ASX and blockchain
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After seven years of development, Australian Securities Exchange (ASX) has finally abandoned plans to use blockchain technology or related distributed ledger technology (DLT) for revamping its existing Clearing House Electronic Subregister System (CHESS)
At a May 17 meeting, ASX exchange project director Tim Whiteley said that while the exchange continues to explore all the options, “certainly we will need to use a more conventional technology than in the original solution in order to achieve the business outcomes,” Reuters reported Friday citing a recording of the meeting.
The ASX is Australia’s largest stock exchange, boasting a market capitalization of more than $2.5 trillion with over 2,200 firms listed on the exchange.
The exchange expects to adopt a new strategy by the end of the year, with Whiteley telling the meeting participants the company had sent a request for information to potential software vendors and issued a request for a proposal to interested parties to get “more detailed feedback.”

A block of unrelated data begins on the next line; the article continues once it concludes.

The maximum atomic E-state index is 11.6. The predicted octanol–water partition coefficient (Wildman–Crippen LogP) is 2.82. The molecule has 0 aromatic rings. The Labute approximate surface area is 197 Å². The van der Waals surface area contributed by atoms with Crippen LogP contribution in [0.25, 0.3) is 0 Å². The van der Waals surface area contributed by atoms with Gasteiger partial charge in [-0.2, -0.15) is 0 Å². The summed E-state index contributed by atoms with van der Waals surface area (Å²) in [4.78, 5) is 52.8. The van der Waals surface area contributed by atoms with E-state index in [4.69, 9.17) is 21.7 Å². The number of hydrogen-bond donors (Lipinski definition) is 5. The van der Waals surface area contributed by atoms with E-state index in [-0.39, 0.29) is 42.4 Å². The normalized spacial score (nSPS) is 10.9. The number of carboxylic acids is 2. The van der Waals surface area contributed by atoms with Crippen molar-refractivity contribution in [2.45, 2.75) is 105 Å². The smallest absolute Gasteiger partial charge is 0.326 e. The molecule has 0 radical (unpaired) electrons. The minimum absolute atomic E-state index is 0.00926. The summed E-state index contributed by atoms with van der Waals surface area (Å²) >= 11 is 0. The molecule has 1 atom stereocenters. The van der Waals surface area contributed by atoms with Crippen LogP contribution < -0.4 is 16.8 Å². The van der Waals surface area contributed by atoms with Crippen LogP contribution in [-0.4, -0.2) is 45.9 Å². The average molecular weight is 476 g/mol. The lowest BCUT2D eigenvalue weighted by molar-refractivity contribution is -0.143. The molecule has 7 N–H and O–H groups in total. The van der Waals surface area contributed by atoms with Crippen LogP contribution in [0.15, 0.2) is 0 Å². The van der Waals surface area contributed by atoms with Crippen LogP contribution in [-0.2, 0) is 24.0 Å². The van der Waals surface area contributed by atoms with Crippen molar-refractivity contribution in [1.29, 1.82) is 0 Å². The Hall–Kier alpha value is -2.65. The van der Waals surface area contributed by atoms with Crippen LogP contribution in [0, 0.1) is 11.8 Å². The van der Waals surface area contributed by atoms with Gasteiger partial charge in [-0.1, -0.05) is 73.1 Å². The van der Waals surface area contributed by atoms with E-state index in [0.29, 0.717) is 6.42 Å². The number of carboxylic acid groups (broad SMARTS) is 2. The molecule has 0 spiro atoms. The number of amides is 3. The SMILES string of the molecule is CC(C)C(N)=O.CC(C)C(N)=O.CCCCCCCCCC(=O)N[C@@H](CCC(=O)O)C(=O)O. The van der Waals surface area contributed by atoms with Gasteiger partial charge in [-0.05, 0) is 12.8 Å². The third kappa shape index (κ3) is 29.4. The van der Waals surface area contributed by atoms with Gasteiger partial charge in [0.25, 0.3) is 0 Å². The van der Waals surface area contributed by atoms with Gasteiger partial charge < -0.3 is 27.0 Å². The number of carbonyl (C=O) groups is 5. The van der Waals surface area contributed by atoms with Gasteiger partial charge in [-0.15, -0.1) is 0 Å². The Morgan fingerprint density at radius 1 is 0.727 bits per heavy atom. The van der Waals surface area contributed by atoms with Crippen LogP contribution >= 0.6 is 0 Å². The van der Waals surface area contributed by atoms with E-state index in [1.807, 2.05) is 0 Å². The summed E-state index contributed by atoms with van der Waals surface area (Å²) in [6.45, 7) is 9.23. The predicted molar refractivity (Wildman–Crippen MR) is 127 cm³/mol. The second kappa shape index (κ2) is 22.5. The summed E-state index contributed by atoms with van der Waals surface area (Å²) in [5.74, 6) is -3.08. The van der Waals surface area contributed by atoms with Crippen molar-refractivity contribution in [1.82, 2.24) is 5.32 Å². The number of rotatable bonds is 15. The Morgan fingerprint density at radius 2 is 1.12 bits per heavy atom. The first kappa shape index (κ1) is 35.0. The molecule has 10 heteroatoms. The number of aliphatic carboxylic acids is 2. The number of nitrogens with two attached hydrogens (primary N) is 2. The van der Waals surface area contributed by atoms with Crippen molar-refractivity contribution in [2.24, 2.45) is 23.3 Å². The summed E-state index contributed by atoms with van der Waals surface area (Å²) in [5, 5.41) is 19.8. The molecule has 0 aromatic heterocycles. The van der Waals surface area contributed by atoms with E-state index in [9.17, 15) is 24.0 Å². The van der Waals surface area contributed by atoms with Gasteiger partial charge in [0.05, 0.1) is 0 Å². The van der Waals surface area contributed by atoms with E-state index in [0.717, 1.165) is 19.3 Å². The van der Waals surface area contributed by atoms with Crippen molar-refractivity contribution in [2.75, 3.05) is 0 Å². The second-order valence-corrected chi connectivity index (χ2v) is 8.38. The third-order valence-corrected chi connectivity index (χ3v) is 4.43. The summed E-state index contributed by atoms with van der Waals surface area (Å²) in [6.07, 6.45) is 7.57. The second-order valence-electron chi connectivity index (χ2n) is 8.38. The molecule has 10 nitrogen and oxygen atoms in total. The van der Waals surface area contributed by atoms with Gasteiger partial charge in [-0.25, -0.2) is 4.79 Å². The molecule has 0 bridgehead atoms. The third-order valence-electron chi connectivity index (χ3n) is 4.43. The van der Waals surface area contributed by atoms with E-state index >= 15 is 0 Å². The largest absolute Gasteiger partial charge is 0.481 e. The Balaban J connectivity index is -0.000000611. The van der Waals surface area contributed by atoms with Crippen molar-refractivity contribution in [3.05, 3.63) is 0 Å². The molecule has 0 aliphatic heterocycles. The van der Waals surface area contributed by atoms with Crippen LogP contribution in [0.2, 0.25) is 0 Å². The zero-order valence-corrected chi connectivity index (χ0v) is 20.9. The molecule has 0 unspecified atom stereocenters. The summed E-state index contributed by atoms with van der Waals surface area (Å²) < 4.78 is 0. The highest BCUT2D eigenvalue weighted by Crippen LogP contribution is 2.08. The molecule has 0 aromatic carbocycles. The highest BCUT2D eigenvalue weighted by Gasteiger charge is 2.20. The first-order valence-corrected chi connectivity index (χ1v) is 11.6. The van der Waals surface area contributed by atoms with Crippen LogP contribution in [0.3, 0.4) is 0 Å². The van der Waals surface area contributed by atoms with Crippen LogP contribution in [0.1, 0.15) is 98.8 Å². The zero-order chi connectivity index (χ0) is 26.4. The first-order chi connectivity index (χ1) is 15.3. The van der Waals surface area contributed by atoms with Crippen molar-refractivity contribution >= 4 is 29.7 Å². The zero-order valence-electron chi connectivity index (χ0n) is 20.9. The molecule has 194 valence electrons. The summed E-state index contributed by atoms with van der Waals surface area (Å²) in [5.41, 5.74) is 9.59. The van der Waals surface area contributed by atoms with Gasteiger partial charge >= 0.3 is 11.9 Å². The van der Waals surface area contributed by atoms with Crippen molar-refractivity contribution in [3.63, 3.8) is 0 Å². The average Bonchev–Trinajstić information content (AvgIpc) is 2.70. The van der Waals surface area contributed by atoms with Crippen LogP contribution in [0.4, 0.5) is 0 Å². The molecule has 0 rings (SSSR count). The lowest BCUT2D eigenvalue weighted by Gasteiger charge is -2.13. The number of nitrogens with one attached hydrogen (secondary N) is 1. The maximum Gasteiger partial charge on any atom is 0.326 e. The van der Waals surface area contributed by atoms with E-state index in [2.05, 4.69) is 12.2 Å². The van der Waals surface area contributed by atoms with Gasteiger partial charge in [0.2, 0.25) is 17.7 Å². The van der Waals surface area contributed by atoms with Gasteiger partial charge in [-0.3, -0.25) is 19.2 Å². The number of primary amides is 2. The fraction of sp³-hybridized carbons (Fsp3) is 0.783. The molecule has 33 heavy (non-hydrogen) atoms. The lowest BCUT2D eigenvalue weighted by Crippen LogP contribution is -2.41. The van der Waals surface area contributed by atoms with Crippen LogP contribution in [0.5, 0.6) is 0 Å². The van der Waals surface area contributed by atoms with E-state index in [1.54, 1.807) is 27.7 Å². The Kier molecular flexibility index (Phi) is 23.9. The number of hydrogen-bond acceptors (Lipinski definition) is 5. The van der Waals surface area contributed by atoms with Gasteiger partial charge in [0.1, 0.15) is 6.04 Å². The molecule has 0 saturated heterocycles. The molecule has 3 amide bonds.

ASX didn’t immediately respond to Decrypt’s request for comment.
ASX first announced its intention to replace CHESS with a new blockchain-based system in 2016, with the decision driven by the potential benefits the technology would offer, including increased efficiency, reduced costs, improved security, and enhanced transparency.
The new system was being developed in partnership with New York-based Digital Asset Holdings, aiming to leverage a permissioned enterprise blockchain accessible only to approved participants.
The ASX’s blockchain initiative has gone through extensive testing and development phases, including a successful prototype and a series of industry-wide consultations.
The project has faced some delays, with the expected launch date being pushed back multiple times before ASX announced it was pausing the overhaul of the CHESS system in November last year.
The decision came after an independent report conducted by Accenture identified “significant challenges with the solution designs and its ability to meet ASX’s requirements.”
Back then, ASX said that the now-abandoned blockchain initiative incurred a pre-tax loss of roughly $170 million (~$255 million AUD), which the company had written off.